الناس بالناس ومن يُعِن يُعَن

I am a passionate lifelong learner & educator.

I am an instructor who invites the whole world to his blog. I am a globally connected educator. I am a passionate lifelong learner and educator. I am a global citizen. I always dig deep to enlighten my students, colleagues and myself. I synthesize technology tools and integrate global content into my classroom instruction. I believe that culture is the fifth skill .
"العِلم ما نَفع، ليس العِلم ما حُفِظ."

Tuesday, August 15, 2017

Tears Idle Tears | Elizabeth Bowen | A Commentary by Mohamed Ansary


The title of this short story reminds us of the title of one of the famous poems written by Lord Tennyson. Elizabeth Bowen borrows this romantic title to refer to the tears of a child .Elizabeth sheds light on the way children should be treated on the one hand, and the relationship between a mother and her child, on the other hand

Mrs. Dickenson is introduced to us as a widow who has only one child called Fredrick. There is nothing in her life except her son. “I’m  bound to put him first.” She is pretty, attractive and young. Yet, the idea of getting married again is quite far from her mind. She devotes all her life to her child. To our surprise, she has no idea about how she should treat her son. Once he bursts into tears , she starts threatening him that she will deprive him of what he wants if he does not stop crying and behaving in such a way since “ he was too big to cry ” . Mrs. Dickenson has a lot of friends – with married and unmarried men. However, she is a straight woman and never indulges herself in any commitment leading to something wrong.“ Several wanted to marry her. But courage had given her a new intractable kind of virgin pride: she loved it too much; she could never surrender it . “No, don’t ask me that”. She would say, lifting her chin and with that calm gallant smile. “ Don’t spoil things. You’ve been splendid to me: such a support ”.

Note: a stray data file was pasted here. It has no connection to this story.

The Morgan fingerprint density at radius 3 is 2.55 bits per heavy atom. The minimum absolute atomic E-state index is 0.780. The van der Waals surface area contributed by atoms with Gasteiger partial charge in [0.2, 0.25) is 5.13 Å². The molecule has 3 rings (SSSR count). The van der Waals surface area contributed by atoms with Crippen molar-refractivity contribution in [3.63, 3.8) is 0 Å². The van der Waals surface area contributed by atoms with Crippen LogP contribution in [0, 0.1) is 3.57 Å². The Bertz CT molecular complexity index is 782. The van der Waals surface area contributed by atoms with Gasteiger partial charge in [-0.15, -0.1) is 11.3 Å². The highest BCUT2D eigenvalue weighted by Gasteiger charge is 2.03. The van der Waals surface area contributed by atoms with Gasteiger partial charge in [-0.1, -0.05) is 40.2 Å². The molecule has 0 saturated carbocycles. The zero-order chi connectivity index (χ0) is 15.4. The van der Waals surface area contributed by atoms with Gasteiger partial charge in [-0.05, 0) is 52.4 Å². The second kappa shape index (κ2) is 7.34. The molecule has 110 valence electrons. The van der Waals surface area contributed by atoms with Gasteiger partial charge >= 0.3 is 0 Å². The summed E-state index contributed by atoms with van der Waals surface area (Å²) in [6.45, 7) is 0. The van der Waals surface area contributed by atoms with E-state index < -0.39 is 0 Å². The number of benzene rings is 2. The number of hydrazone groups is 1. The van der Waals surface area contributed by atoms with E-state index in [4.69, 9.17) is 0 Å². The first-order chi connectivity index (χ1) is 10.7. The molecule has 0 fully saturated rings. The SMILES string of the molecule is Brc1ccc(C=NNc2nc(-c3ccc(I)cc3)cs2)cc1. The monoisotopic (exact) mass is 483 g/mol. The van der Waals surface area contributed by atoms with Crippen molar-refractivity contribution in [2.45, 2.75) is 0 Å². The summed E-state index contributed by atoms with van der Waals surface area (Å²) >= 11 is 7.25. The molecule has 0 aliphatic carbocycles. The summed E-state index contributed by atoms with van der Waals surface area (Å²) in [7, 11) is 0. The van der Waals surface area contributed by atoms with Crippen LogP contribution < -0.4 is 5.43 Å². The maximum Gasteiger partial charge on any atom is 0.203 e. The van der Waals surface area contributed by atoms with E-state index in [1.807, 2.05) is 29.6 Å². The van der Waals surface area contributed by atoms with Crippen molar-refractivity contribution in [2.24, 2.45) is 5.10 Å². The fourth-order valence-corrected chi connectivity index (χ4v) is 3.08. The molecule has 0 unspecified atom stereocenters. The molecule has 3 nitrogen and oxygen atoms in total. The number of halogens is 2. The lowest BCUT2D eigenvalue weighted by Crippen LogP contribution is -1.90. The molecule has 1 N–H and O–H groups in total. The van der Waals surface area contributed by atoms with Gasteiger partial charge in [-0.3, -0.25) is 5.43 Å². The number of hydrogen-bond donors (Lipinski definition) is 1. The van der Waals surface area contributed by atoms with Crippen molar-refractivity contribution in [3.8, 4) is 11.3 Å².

“She became the perfect friend for men who wished to wish to marry but were just as glad not to, and for married men who liked just a little pathos without being upset.”


Although Mrs. Dickenson considers her son as the only man in her life, she is always complaining because of his childish behaviour in spite of the fact that he is “ too big to cry”. She always loses patience because of his crying. She loses control over herself and becomes irritable. She even punishes him very severely as a result of his sobbing and nagging. She prevents him from going to the zoo since “ Fredrick did not deserve the zoo.” She pointed out, in a voice tense with dislike: “ I’m not taking you to the zoo.” Besides, she is always reminding him of what his  “ father would think.” “ He used to be so proud of you.” He and I used to look forward to what you’d be like when you were a big boy. One of the last things he ever said was: “ Fredrick will take care of you.” Mrs. Dickenson’s impatience with her child reaches its climax. The tone of her voice is dominated by words of cruelty and severity. “ I’m ashamed of you.” “ You almost make me glad he’s not here now ”.

May be Mrs. Dickenson treats her son so badly because he is the cause of depriving his mother of a great deal of pleasure. When she walks “ by herself ” she becomes a  “ charming woman ”.

Being young and attractive, Mrs.Dickenson wants to enjoy her life. Yet, at the same time she wants the people around her to think of her as an ideal mother who devotes all her life to her child.

At last, ‘ Fredrick had stopped crying ’. “ He forgot his focus of grief and forgot his mother -- He stepped over the rail – no park keeper being at hand to stop him.
“ So fredrick enters a private park with a duck-pool. There he meets a strange girl he has never seen before. She gives him an apple. She treats him very kindly. There is a sharp contrast between the way his mother treats him and the way this girl does. When Mrs. Dickenson realizes the absence of her son, she comes back very quickly to look for him.

Undoubtedly, this instinctive behaviour is typical of motherhood. She could not bear the idea of the loss of her son!

“ Mrs. Dickenson came down the walk under the band of trees, carefully unanxious, looking lightly at objects to see if Fredrick were near them; he had been a long time. Then she saw Fredrick shaking hands with a sort of girl on  a bench and starting to come her way . So she quickly turned her Frank, friendly glance on the lake
……”

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